Remembering Kalevi Kiviniemi: Organ Music of Jean Sibelius

Kalevi Kiviniemi, the renowned Finnish concert organist, passed away on April 3 at his home in Lahti after suffering a heart attack. He was 65. Kiviniemi’s international career blossomed in the late 1980s, with recitals throughout Europe, the United States, Asia, and Australia. He was at home among the world’s greatest organs, and performed frequently at Notre-Dame in Paris. Kiviniemi was the first to record the complete organ works of Jean Sibelius. …

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Fauré’s String Quartet in E Minor: A Mystical Farewell

The String Quartet in E minor, Op. 121 was the final work of Gabriel Fauré. Completed in September of 1924, a month before the composer’s death at age 79, it is a quiet musical farewell, solemn, intimate, and lamenting. It unfolds in three movements, all of which return to the same mystical space. In contrast with Fauré’s earlier works, this music is hazy, austere, and less firmly rooted in its tonal center. …

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Remembering Maurizio Pollini

Maurizio Pollini, the acclaimed Italian pianist whose career spanned more than six decades, passed away on March 23 in a clinic in his native Milan. He was 82. La Scala, the opera house where Pollini frequently performed,  hailed the Grammy-winning pianist as “one of the great musicians of our time and a fundamental reference in the artistic life of the theater for over 50 years.” Pollini began performing publicly at age 11, …

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Gershwin’s “An American in Paris”: A “Rhapsodic Ballet” Born in the Jazz Age

In the spring of 1928, George and Ira Gershwin traveled to Europe for a three-month sojourn. The brothers, among the most celebrated composer-lyricist teams on Broadway, had just finished work on the musical, Rosalie, produced by Florenz Ziegfeld, and they relished the time off. It was during this trip that George Gershwin set to work on a commission he had received from the New York Philharmonic. The result was the vividly evocative …

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Scriabin’s Fantasie in B Minor: A Dramatic Tour de Force

The story, recounted by the Russian musicologist, Leonid Sabaneyev, is so incredible that it may have been apocryphal. One day, while in Alexander Scriabin’s Moscow flat, Sabaneyev sat down at the piano and began to play a theme from Scriabin’s Fantasie in B minor, Op. 28. The composer called out from the next room, “Who wrote that? It sounds familiar.” “Your Fantasie,” was the response. “What Fantasie?” Composed in 1900 during Scriabin’s …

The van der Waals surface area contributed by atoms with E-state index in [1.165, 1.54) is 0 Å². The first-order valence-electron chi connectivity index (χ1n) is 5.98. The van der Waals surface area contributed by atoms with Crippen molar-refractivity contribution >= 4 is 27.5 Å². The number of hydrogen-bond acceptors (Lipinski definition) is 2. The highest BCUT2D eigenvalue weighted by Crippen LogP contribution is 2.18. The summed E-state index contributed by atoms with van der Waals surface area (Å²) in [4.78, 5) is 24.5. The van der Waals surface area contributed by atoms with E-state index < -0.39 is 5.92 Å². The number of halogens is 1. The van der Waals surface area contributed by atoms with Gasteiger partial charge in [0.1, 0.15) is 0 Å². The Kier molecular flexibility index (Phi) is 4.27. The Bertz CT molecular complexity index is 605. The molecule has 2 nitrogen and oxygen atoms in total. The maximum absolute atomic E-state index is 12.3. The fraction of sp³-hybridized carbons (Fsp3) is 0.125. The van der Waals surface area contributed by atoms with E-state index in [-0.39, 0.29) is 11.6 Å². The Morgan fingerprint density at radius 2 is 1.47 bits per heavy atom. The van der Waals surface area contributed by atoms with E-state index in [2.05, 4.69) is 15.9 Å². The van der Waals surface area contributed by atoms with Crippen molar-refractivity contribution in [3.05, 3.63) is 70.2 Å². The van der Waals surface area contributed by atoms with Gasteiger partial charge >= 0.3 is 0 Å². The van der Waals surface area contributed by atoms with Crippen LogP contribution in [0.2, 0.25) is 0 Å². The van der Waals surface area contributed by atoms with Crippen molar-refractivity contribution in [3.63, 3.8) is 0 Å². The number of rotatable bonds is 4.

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Shostakovich’s String Quartet No. 2 in A Major: Klezmer Strains

Dmitri Shostakovich composed his String Quartet No. 2 in A Major, Op. 68 over the course of 19 days in September of 1944. He had just completed the haunting Second Piano Trio, and (a year earlier) the Eighth Symphony. While the Second World War still raged, the tide had turned, and a Soviet victory over the Nazis was all but assured. Shostakovich found refuge at a “house of rest and creativity,” a …

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Shostakovich’s “The Execution of Stepan Razin”: A Dramatic Cantata À La Russe

In 1670, the Cossack leader, Stepan Razin, led an army of 7,000 oppressed peasants in an open rebellion in southern Russia against the Tsar’s government. The following year, after numerous bloody battles, he was captured, hoisted onto a scaffold in Moscow’s Red Square, and publicly executed by beheading. Razin’s gruesome demise is the subject of Dmitri Shostakovich’s 1964 cantata, The Execution of Stepan Razin, Op. 119. The dramatic work is scored for …

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